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Haruki Murakami's After the Quake: A Surreal Play

Celebrated author Haruki Murakami, born in 1949, is one of many artists pointing outside Japan for inspiration to exist in the modern world. Isolation is his enemy. A highly recommended surreal play drawn from Haruki Murakami’s novel "After the Quake". Adapted for the stage by Frank Galati.

Vancouver’s Pi Theatre and Rumble Productions present the Canadian premiere.

Doubtless the most celebrated (inside and outside the country) modern-day Japanese internationalist author, Murakami indulges in flowing prose that can, at times, seem very like the so-called “magic realism” in Central American fiction. He has often asserted that good writing needs rhythm and melody, like an improvised jazz song, saying that he uses a ‘free improvisation’ style of writing, where his story just comes out through some sort of special channel like automatic writing. His characters move effortlessly between the surreal and real, inspiring many an office worker to read him on long trips to and from the office every Monday through Saturday in Japan.

"After the Quake" is based on bestselling author Haruki Murakami’s stories about life in the wake of disaster. 

In this touching play, Junpei is a timid writer who enchants Sayoko, the love of his life ever since early University days, by conjuring up stories now to soothe the anguish of her young daughter Sala, a girl who is having nightmares about the Earthquake Man. In Junpei’s soothing and fun stories, Talking Bear makes the very best honey pies, and Katagiri, a bank loans officer who must cope with underworld bank customers who are reneging on loans, struggles to distinguish between what is real and what is not when six-foot Frog, visiting Katagiri in his dining room, asks for help to fight off giant Worm for the safe future of Tokyo. Together, these stories explore the emotional aftershocks of disaster, and offer a message of hope, self actualization and healing.

From Wikipedia: “Haruki Murakami (born January 12, 1949) is a Japanese writer and translator. His works of fiction and non-fiction have garnered him critical acclaim, and he is the sixth recipient of the Franz Kafka Prize for his novel Kafka on the Shore. He is considered an important figure in postmodern literature, and The Guardian praised him as one of the “world’s greatest living novelists.”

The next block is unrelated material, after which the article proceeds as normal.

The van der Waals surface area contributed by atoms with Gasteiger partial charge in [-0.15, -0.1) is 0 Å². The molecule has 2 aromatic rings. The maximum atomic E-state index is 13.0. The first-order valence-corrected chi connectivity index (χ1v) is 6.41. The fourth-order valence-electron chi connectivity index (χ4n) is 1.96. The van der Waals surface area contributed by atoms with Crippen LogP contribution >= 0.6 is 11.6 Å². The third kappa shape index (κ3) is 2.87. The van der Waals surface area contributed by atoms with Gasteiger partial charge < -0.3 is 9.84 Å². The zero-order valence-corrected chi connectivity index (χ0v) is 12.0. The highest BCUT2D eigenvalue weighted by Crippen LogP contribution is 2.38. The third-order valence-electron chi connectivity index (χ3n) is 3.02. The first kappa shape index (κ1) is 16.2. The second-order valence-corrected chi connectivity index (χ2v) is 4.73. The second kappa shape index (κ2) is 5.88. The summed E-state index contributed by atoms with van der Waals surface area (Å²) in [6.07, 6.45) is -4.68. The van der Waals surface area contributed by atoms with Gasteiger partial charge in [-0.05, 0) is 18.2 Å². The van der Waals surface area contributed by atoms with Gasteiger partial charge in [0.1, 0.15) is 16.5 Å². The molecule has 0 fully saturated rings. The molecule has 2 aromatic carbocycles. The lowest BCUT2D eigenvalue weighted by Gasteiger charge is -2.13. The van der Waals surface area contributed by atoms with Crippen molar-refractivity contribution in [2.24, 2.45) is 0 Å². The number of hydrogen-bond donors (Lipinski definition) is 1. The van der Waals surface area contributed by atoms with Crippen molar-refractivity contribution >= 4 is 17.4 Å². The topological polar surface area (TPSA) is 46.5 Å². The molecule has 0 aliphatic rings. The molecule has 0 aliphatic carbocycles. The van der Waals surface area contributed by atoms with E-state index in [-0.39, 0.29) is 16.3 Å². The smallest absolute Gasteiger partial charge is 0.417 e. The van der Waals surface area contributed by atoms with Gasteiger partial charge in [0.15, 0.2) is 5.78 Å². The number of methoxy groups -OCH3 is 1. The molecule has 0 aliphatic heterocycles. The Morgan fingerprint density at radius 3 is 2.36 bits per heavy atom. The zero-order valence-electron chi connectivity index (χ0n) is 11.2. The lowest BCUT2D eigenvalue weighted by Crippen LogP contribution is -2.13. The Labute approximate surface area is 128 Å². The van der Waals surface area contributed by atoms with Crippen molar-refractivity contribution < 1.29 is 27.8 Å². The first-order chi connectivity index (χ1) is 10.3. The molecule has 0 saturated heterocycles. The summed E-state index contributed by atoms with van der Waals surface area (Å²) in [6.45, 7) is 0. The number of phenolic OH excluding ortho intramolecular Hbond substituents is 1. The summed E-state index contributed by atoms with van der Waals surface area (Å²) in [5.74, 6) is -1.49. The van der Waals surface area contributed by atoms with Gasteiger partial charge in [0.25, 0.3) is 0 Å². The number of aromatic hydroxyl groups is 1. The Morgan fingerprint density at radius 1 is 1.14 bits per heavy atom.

Coming of age during the tumultuous student uprisings of the late 60s, Murakami has always been anti-establishment. He worked at a record store and as the owner of a jazz bar in Tokyo before taking on writing fulltime. He’s never opted for the traditional Japanese career path, and neither have his characters. In so doing they question the Japanese salary-man stereotype while facing headlong into the contemporary challenges Japan faces, such as suicide, depression, isolation and divorce.

Murakami, says that his work aims “to break through the isolation the Japanese have cherished for so long…so that we can talk to the rest of the world in our own words…The Japanese people have achieved material success all over the world, but they are not speaking to other people culturally…There should be a midway place where we could go to exchange information with people from other cultures.” After the quake does go to a very palpable “midway place” and find potent dreaming, nightmares, hope and self realization.

All through his work Murakami is fond of quoting great poets, philosophers and novelists, particularly foreign ones. So I offer my impressions of the play with the tools of the following quotations from Murakami writings. This appropriately surreal production enhances the fine actors, all of whom perform and embody the various roles they must enact with a kind of remove that characterizes those who dare to examine their lives, something Murakami admires immensely. The direction by Craig Hall and Richard Wolfe is on the mark and grounds the words, giving them a kind of stark framing that coordinates the acting and embodies the surrealistic elements, giving them dramatic depth.  

Memories are what warm you up from the inside, but they're also what tear you apart.
Haruki Murakami (Kafka on the Shore

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